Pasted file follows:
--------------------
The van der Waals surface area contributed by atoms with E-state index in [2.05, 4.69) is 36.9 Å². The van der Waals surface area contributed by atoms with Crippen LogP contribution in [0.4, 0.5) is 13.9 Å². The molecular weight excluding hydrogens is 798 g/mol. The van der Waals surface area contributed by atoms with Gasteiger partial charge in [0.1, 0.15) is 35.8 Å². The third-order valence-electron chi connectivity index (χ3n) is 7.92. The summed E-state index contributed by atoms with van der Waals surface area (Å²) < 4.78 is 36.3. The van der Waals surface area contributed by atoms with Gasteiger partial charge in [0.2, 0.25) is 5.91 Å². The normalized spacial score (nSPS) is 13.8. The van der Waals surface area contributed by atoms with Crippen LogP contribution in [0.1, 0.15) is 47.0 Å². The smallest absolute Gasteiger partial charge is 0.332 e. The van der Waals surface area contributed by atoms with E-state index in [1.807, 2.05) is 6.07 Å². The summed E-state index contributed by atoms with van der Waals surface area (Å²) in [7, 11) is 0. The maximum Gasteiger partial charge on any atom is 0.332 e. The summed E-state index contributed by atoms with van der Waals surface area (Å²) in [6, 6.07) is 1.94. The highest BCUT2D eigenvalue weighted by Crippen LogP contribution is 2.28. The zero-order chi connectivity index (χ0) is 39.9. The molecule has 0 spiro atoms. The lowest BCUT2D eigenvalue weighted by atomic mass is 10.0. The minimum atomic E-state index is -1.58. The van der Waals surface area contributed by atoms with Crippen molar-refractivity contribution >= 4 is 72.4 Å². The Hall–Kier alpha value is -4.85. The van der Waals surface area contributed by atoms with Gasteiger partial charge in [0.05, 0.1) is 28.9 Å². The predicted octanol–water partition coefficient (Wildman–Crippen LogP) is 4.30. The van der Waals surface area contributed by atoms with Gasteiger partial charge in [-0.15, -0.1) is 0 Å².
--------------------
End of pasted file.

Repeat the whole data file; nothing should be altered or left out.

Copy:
The van der Waals surface area contributed by atoms with E-state index in [2.05, 4.69) is 36.9 Å². The van der Waals surface area contributed by atoms with Crippen LogP contribution in [0.4, 0.5) is 13.9 Å². The molecular weight excluding hydrogens is 798 g/mol. The van der Waals surface area contributed by atoms with Gasteiger partial charge in [0.1, 0.15) is 35.8 Å². The third-order valence-electron chi connectivity index (χ3n) is 7.92. The summed E-state index contributed by atoms with van der Waals surface area (Å²) < 4.78 is 36.3. The van der Waals surface area contributed by atoms with Gasteiger partial charge in [0.2, 0.25) is 5.91 Å². The normalized spacial score (nSPS) is 13.8. The van der Waals surface area contributed by atoms with Crippen LogP contribution in [0.1, 0.15) is 47.0 Å². The smallest absolute Gasteiger partial charge is 0.332 e. The van der Waals surface area contributed by atoms with E-state index in [1.807, 2.05) is 6.07 Å². The summed E-state index contributed by atoms with van der Waals surface area (Å²) in [7, 11) is 0. The maximum Gasteiger partial charge on any atom is 0.332 e. The summed E-state index contributed by atoms with van der Waals surface area (Å²) in [6, 6.07) is 1.94. The highest BCUT2D eigenvalue weighted by Crippen LogP contribution is 2.28. The zero-order chi connectivity index (χ0) is 39.9. The molecule has 0 spiro atoms. The lowest BCUT2D eigenvalue weighted by atomic mass is 10.0. The minimum atomic E-state index is -1.58. The van der Waals surface area contributed by atoms with Crippen molar-refractivity contribution >= 4 is 72.4 Å². The Hall–Kier alpha value is -4.85. The van der Waals surface area contributed by atoms with Gasteiger partial charge in [0.05, 0.1) is 28.9 Å². The predicted octanol–water partition coefficient (Wildman–Crippen LogP) is 4.30. The van der Waals surface area contributed by atoms with Gasteiger partial charge in [-0.15, -0.1) is 0 Å².